WWF's Rhino Conservation work
South Africa’s rhino poaching statistics have risen in the last year, but there are some encouraging signs that rhino conservation work is reaping rewards, says Dr Jacques Flamand, the head of WWF’s Black Rhino Range Expansion Project.
According to Flamand, the country’s population of black and white rhino is still growing despite the ongoing threat of poaching. The annual growth of the overall rhino population is about 7%. Currently just over 2% of the rhino population is removed through legal hunting and illegal poaching. Flamand says that, with increased efforts being put into anti-poaching work, it is possible to see even more gains in rhino conservation work.
South African law enforcement officials made 232 poaching-related arrests in 2011, compared to 165 the previous year. Sentences imposed for rhino crimes have also increased in recent years, with poachers and horn smugglers receiving prison sentences as long as 16 years.
“Rhino poaching is being conducted by sophisticated international criminal syndicates that smuggle horns to Asia,” said Dr Morné du Plessis, CEO of WWF-South Africa. “It's not enough to bust the little guy; investigators need to shut down the kingpins organising these criminal operations. Governments in Africa and Asia must work together across borders to stop the illegal trade.”
The recent upsurge in rhino poaching has been tied to increased demand for rhino horn in Asia, particularly Vietnam, where it carries prestige as a luxury item, as a post-partying cleanser, and also as a purported cancer cure.
According to Traditional Chinese Medicine experts, rhino horn has no proven cancer treating properties. Contrary to popular myth, it has never been used in traditional medicine as an aphrodisiac.
The Convention on International Trade in Endangered Species of Wild Fauna and Flora (CITES) has found that consumer demand in Vietnam is driving much of the rhino poaching. CITES has also ruled that Vietnam needs to show progress in curtailing illegal trade in rhino parts and derivatives.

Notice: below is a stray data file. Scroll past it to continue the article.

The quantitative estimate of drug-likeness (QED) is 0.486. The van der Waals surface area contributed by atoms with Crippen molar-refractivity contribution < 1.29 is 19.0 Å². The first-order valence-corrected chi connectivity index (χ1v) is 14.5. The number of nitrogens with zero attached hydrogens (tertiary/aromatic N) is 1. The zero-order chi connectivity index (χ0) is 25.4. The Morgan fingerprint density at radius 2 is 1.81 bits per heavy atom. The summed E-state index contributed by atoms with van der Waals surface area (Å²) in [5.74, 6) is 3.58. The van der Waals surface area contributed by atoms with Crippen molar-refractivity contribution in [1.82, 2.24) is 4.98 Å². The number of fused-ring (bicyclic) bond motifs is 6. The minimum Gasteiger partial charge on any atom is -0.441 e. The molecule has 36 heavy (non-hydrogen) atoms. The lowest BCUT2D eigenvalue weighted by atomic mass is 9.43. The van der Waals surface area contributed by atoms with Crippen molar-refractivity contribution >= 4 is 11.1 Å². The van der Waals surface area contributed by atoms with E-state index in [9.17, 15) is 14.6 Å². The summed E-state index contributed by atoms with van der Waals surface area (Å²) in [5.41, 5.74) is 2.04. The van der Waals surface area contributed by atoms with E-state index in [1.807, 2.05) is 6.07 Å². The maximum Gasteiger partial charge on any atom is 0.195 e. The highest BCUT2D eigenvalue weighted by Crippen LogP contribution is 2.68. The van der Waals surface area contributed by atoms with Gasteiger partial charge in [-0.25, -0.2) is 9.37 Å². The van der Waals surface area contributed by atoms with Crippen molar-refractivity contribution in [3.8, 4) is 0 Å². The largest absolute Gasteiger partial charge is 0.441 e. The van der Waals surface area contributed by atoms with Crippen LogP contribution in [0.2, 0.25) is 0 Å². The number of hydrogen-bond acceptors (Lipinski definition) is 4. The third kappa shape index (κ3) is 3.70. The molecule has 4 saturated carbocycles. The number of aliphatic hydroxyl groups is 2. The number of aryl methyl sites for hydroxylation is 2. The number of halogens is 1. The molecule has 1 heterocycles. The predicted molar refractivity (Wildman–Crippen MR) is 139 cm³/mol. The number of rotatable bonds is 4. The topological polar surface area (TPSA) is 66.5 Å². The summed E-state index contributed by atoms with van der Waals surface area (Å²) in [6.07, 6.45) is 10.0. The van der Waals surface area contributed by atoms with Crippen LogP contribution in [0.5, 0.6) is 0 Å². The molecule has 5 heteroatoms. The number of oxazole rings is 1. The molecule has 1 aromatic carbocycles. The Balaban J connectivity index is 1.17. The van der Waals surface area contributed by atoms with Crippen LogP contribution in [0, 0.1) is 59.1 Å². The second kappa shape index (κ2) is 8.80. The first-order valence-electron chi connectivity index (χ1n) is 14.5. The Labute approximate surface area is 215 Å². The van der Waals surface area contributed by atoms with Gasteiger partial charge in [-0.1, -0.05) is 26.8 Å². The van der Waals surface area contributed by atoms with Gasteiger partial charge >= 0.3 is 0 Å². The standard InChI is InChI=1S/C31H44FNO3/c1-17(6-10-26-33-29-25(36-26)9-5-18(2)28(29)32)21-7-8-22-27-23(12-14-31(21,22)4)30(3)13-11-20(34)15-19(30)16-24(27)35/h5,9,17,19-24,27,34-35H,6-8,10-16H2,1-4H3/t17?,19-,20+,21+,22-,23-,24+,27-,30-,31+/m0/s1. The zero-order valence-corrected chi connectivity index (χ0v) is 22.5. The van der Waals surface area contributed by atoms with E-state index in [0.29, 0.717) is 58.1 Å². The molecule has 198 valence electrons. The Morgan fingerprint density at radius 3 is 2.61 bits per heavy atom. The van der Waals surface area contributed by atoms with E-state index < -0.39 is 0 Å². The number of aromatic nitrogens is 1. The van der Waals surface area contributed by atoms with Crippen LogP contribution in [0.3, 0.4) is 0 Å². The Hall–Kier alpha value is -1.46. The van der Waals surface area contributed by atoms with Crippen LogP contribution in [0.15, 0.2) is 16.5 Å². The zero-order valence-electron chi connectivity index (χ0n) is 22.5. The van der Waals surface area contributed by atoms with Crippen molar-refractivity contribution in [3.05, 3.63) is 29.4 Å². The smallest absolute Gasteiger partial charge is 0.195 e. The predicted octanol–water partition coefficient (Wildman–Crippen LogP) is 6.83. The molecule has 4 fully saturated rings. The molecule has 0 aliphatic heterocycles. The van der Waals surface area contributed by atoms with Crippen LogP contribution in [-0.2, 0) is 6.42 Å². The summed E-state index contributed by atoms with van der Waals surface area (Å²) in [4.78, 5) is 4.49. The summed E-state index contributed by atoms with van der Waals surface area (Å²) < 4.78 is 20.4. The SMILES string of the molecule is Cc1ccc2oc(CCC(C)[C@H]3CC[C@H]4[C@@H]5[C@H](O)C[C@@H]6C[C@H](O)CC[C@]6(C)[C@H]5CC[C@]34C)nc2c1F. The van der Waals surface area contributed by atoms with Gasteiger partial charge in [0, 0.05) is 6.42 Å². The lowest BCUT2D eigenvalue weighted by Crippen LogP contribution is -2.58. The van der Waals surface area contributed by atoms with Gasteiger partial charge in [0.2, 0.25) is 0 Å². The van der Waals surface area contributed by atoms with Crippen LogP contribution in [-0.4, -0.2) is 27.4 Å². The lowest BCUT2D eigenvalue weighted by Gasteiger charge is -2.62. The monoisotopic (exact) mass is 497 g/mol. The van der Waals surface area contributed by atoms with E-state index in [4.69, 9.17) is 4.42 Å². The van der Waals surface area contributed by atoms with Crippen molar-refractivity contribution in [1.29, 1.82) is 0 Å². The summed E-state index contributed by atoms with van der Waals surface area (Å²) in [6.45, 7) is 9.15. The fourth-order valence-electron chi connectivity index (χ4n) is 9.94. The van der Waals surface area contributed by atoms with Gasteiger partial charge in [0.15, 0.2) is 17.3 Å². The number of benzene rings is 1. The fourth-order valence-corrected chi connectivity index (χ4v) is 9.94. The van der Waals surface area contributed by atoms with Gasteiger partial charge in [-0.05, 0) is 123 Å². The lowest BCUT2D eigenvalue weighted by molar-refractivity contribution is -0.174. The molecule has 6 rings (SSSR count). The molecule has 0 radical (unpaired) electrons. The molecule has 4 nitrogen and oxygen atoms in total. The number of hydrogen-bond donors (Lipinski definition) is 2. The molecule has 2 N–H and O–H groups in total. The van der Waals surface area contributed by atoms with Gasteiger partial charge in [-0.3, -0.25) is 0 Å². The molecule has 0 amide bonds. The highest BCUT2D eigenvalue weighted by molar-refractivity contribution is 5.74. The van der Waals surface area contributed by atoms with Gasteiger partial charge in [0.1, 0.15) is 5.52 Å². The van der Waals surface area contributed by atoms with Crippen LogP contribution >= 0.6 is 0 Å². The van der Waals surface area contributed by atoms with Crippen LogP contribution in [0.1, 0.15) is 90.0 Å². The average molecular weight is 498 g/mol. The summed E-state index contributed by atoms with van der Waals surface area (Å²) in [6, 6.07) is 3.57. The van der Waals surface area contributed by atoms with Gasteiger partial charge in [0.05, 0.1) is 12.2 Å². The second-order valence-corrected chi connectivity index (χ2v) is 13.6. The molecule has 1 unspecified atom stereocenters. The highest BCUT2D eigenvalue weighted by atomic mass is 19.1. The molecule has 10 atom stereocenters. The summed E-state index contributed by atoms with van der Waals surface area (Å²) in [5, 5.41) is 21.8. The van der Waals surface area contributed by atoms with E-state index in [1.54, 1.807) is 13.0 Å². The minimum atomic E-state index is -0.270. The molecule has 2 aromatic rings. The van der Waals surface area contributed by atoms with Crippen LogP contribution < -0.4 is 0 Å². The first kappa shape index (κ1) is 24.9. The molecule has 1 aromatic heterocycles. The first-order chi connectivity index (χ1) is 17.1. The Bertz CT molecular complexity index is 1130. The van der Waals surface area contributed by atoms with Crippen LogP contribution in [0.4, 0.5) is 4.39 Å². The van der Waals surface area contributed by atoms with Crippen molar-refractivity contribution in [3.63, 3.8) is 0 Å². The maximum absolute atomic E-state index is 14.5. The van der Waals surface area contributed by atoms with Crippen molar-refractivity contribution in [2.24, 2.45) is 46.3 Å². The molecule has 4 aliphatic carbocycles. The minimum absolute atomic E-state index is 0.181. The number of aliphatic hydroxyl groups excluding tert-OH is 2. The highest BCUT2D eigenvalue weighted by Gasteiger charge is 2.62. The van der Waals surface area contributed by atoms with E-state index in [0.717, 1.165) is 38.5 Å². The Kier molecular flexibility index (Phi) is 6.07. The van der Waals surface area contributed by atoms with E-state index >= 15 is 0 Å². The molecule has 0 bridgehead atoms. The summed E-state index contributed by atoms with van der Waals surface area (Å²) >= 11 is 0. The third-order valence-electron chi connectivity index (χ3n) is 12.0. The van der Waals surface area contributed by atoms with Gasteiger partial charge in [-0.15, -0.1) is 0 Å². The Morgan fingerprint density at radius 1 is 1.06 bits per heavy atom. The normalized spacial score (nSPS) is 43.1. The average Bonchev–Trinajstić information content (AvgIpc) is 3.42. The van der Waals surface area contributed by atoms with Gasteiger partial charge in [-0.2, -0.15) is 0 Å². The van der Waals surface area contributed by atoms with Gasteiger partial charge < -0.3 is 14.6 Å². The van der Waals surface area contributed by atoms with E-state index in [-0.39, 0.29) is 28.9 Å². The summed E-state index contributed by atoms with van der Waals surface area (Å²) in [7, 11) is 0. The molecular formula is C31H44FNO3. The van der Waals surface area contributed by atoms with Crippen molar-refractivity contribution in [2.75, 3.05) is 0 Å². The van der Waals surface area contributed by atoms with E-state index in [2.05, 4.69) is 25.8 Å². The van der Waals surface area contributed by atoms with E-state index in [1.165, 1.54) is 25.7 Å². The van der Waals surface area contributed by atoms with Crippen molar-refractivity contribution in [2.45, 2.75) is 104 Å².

South Africa lost 448 rhinos to poaching in 2011, official government statistics reveal. The total includes 19 critically endangered black rhinos, of which fewer than 5,000 remain in the wild in Africa. In 2010, 333 South African rhinos were killed by poachers, nearly three times the number killed in 2009.
How can you help?
• Raise funds or donate money. Unfortunately, rhino conservation is expensive and ongoing. Poaching is a constant reality in spite of the massive efforts on the ground by the heroes who defend our rhinos. Please help us help our rhinos.
• Report anything suspicious to your local conservation authority.
• Visit game reserves. Share your love for rhinos with people who don’t yet understand their plight.
What does WWF do to help rhinos?
WWF works with government and the National Prosecuting Authority to improve forensic investigation of rhino crime scenes and improve the knowledge and skills of the people who prosecute rhino crimes. With TRAFFIC, WWF engages the Vietnamese and Chinese governments to address Asian demand for illegal rhino horn. We strengthen capacity-building through training of wildlife conservationists at the South African Wildlife College. We fund security equipment and training of rangers at key rhino populations.
Beyond security it is also essential to encourage rapid growth of rhino populations. This is being done through WWF’s Black Rhino Range Expansion Project which creates significant new black rhino populations. So far six founder populations of black rhino have been released on to new sites. Nearly 100 black rhino have been translocated, and more than 30 calves have been born on project sites.